How does JavaScript work

Bravelab
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Read time: 10 min

Dec 18, 2019

As you probably heard, JavaScript is a single-thread programming language. It means processed operations are handled one by one. JavaScript doesn’t have the ability to make operations parallel. We can do it in a programming language like Java, where we have the possibility to run several calculations in multiple threads. JavaScript cannot do that, it processes all the operations in sequence, so it might be very slow. But it isn’t! All of you are using very complex websites and huge web applications like Facebook. At the same time, the browser is downloading posts into our wall, we are writing and sending messages, displaying our friends’ images, clicking “Like” under them, and we don’t have any delays. It is all because of the mechanism called EventLoop.

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How does JavaScript work

Callstack & WebAPI

The Event Loop mechanism is closely related to the browser call stack. Call Stack is a place where goes all events created in a JavaScript application. Let’s imagine the situation when we have a button with an onClick event listener and a method that increments a counter.

  
    $.on('button', 'click', function onClick() {
    counter += 1;
});
  

After clicking on this button, the invocation of the onClick method is put on the call stack. It is only a simple example but in real life, we have a huge amount of events that end up on call stack. Call stack is a data structure that follows the LIFO (Last In - First Out) rule. It means when we want to get values from the stack, we always have to take them from the top of the stack and go from up to down.

Event Loop also depends on the browser engine. Each browser engine has its own implementation of the event loop, so they may be some differences in event processing between V8, Gecko, etc. In this article, we focused on the V8 engine used in the Chrome browser and we will present event loop implementation in V8.

Event Loop behavior

In JavaScript, we can distinguish synchronous and asynchronous operations. Synchronous operations are run in the order in which they were called and they have priority. Asynchronous operations seem to be working in the background of the application, but it’s only an illusion. In the JavaScript call stack, there are put events related to synchronous operations and related to callbacks, to asynchronous ones, e.g. setTimeout or Promise.prototype.thencallback methods.

In the Event Loop mechanism, we have 3 queues: microtask queue, render queue, and task queue. Queues are working in consistence with FIFO (First In - First Out) rule. When events are removed from the call stack, they go through the whole loop.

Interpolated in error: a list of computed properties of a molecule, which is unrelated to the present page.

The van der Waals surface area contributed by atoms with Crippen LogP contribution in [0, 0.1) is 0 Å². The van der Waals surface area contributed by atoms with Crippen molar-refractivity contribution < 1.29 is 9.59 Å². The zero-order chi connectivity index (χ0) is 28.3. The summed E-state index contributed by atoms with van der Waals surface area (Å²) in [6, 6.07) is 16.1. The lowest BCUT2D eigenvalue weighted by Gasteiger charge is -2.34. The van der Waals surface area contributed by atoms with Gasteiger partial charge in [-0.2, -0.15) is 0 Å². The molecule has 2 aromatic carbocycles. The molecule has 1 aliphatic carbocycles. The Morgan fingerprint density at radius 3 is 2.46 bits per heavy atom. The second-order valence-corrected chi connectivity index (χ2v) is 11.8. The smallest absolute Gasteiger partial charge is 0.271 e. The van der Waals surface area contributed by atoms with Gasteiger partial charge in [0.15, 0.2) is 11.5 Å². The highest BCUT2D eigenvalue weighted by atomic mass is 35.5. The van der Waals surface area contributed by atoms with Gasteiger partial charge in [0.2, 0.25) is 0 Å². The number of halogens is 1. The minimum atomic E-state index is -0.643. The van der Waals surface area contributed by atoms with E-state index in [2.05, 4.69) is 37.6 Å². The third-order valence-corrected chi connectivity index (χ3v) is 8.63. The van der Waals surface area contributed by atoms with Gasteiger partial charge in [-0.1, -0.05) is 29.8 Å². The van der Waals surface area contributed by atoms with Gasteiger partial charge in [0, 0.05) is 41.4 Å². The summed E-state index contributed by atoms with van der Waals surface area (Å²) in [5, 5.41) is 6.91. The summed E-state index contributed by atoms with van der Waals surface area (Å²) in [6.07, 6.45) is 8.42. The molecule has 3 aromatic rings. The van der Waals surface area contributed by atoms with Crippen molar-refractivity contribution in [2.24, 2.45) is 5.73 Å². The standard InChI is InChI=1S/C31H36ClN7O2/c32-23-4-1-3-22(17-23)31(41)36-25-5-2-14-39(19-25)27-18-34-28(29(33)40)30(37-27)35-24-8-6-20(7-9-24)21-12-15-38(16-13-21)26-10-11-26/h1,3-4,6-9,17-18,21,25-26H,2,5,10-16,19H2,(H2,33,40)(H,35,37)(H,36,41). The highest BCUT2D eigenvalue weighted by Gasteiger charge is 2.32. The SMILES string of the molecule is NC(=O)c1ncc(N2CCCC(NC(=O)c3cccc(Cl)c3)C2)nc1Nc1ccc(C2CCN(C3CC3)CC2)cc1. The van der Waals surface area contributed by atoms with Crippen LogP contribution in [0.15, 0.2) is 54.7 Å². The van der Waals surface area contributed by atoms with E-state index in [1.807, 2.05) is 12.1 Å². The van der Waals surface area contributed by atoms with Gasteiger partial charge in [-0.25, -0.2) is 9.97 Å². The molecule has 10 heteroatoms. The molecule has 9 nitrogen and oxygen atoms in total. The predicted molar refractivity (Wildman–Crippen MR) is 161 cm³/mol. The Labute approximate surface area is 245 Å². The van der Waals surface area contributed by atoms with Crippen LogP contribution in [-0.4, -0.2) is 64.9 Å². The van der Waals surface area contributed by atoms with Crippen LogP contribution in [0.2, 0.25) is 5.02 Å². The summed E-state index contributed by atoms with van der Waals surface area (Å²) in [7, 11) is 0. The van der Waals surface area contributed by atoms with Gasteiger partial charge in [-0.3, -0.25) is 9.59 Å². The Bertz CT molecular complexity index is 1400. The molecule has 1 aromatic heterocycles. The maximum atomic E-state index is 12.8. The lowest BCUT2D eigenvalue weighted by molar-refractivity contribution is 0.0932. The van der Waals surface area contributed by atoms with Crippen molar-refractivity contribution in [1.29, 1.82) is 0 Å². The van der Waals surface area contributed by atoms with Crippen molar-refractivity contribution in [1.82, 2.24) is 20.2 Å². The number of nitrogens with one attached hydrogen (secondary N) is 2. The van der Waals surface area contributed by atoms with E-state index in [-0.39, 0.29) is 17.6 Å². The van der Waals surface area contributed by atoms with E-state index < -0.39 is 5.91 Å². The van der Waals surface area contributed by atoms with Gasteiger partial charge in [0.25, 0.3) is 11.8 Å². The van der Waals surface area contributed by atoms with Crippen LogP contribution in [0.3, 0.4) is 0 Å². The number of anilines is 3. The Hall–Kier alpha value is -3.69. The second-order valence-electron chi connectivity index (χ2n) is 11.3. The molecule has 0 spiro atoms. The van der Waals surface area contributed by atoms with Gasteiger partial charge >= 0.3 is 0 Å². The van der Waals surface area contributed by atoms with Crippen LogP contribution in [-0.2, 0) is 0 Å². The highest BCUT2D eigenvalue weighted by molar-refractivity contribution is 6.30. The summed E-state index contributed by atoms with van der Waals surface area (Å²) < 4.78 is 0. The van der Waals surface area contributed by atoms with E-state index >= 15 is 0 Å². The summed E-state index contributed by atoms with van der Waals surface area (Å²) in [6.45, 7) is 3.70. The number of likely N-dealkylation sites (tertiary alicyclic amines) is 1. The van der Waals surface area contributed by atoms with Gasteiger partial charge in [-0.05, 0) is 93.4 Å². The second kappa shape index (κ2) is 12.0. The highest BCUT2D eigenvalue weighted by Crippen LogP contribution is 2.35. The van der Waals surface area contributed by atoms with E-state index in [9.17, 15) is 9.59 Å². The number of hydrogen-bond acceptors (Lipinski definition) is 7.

The first checkpoint for them is a microtask queue. We put there all callbacks to methods for resolving and rejecting of Promises. The microtask queue performs all operations until it is empty. After that, the rest of the data from the call stack goes to the next stop - the render queue.

The render queue collects all tasks that need to be done before another application rendering. It is dealing with, e.g. animations. The render queue behavior is the same as the microtask queue. It evokes all operations and finishes its work when there are no more tasks.

The last element of the Event Loop sequence is the Task Queue. This queue is responsible for collecting all the callbacks to WebAPI methods like setTimeout. The behavior of Task Queue is a little bit different than the previous queues. It proceeds only with one element, performs it, and after that, the Event Loop switches back to the call stack. So even if there are some tasks left on Task Queue, it can execute only one operation.

How does JavaScript work

The shortened Event Loop data flow:

  1. Take events from the call stack until it is empty.
  2. Perform subsequent operations from the Microtask Queue until it is empty.
  3. Perform subsequent operations from the Render Queue until it is empty.
  4. Perform one operation from the Task Queue.

You can also check the Event Loop behavior by running this code on Stackblitz:

  
    function log(arg) {
    console.log(arg);
}
 
function logTimeout(number, callback) {
    setTimeout(function() {
        callback(`Timeout ${number}`);
    }, 0);
}
 
function logPromise(number) {
    return Promise.resolve(`Promise ${number}`);
}
 
logPromise(1).then(log);
logPromise(2).then(log);
logTimeout(1, log);
requestAnimationFrame(function() {
    log('RequestAnimationFrame 1');
});
requestAnimationFrame(function() {
    log('RequestAnimationFrame 2');
});
 
for(let i = 0; i < 999999; i++) {};
console.log('The end');
  

Being aware of how JavaScript works can help you in your daily work. Knowing that JavaScript is single-threaded can allow you to choose the right implementation and to solve many of the hazards you encountered while working with JavaScript.

Bravelab
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Read time: 10 min

Dec 18, 2019

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